Following a few days worth of rumours, Microsoft announced yesterday that it has acquired SwiftKey, a London-based startup behind one of the most popular ‘predictive’ keyboard apps on the market.
Although specific terms of the acquisition remain undisclosed, most analysts put the deal value as just below $250 million. Several reports also claim Microsoft secured the deal amid several other prospective buyers including Apple, as of recently ‘only’ the second most valuable company in the world.
Why did Microsoft acquire SwiftKey?
There are several reasons why the acquisition likely makes sense for the PC giant. For one, it’s certainly not the first time Microsoft’s attempted to penetrate the market for mobile productivity apps. In summer of 2015, it added Wunderlist, a widely-successful planning app to its growing mobile portfolio. Year before, the company acquired Accompli, a beloved alternative for native email apps, and pretty much released it verbatim as Outlook for iOS a few months later.
In any case, it seems Microsoft is very much interested in dominating the productivity category, even going as far as purchasing apps that serve as direct alternatives to their own established product lines.
Furthermore, it’s no secret Microsoft is seriously jealous at Siri. Despite incremental progress, the company has yet to position Cortana – it’s own digital assistant – as a household name on Android. However, by integrating it with the keyboard app, Microsoft would be able to leverage SwiftKey’s massive fan base to boost the use of Cortana as well. A similar strategy is already being tested with Wunderlist at the moment.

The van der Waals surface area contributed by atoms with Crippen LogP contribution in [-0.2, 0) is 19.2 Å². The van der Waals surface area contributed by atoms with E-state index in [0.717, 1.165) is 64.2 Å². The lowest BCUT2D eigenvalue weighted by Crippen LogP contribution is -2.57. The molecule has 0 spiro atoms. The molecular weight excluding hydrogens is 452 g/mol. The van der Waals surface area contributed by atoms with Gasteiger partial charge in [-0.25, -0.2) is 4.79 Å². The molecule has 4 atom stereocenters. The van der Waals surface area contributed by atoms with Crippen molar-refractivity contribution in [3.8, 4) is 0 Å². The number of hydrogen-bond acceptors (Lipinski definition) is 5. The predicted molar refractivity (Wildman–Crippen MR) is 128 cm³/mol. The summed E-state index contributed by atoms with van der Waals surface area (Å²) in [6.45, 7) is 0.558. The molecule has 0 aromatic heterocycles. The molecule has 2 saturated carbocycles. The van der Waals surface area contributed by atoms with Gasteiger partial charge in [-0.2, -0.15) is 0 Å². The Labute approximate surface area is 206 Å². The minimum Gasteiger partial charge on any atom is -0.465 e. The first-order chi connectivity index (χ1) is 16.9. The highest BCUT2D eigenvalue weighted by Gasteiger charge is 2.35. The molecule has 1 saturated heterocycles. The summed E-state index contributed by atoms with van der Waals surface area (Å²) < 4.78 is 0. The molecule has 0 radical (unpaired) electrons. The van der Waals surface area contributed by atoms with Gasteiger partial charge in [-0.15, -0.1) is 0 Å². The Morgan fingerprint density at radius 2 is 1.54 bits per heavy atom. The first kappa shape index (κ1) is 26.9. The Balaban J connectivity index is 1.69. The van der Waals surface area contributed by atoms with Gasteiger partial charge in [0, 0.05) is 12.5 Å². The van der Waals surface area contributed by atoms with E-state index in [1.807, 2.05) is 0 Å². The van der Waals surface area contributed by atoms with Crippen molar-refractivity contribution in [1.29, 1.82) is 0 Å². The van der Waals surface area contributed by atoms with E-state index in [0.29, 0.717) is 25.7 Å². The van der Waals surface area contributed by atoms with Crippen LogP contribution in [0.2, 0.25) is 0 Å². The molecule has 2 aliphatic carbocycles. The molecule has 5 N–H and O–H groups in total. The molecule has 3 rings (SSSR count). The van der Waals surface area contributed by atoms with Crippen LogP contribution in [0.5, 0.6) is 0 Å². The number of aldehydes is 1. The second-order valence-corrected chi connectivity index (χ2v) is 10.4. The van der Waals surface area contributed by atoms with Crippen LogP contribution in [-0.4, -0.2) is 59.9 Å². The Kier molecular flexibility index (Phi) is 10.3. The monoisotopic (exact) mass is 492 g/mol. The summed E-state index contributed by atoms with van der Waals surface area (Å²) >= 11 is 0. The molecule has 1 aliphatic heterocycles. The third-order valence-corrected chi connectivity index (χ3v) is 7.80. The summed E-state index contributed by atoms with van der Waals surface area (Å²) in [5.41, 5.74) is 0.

Finally, at the end of the day, this deal is certainly about much more than just a keyboard app. Although SwiftKey made its name as a ‘smart’ alternative to the native keyboard, their ambitions are declaratively much bigger.
The founding team conducts a lot of internal R&D, pioneering various methods and procedures involving AI, NLP (neuro-linguistic programming) and machine learning. Back in 2014, the company even collaborated with Stephen Hawking, developing a new interface that would help him communicate twice as fast as anything currently on the market.
SwiftKey’s primary consumer-facing product is also constantly evolving. A few months back, the company said it’s working on an experimental new method which would use ‘artificial neural networks’ to predict and edit language. The app also syncs with the cloud, so the more platform you use SwiftKey on, the ‘smarter’ its suggestions become.
It’s very likely that Microsoft’s interest in SwiftKey stems mainly from their proven expertise in artificial intelligence and machine learning, which they can leverage and integrate into a slew of its own products. Further to that point, Microsoft’s CEO recently announced ‘the creation of an intelligent cloud platform’ to be one of their main areas of focus for the foreseeable future. SwiftKey seems to fit that sentiment perfectly.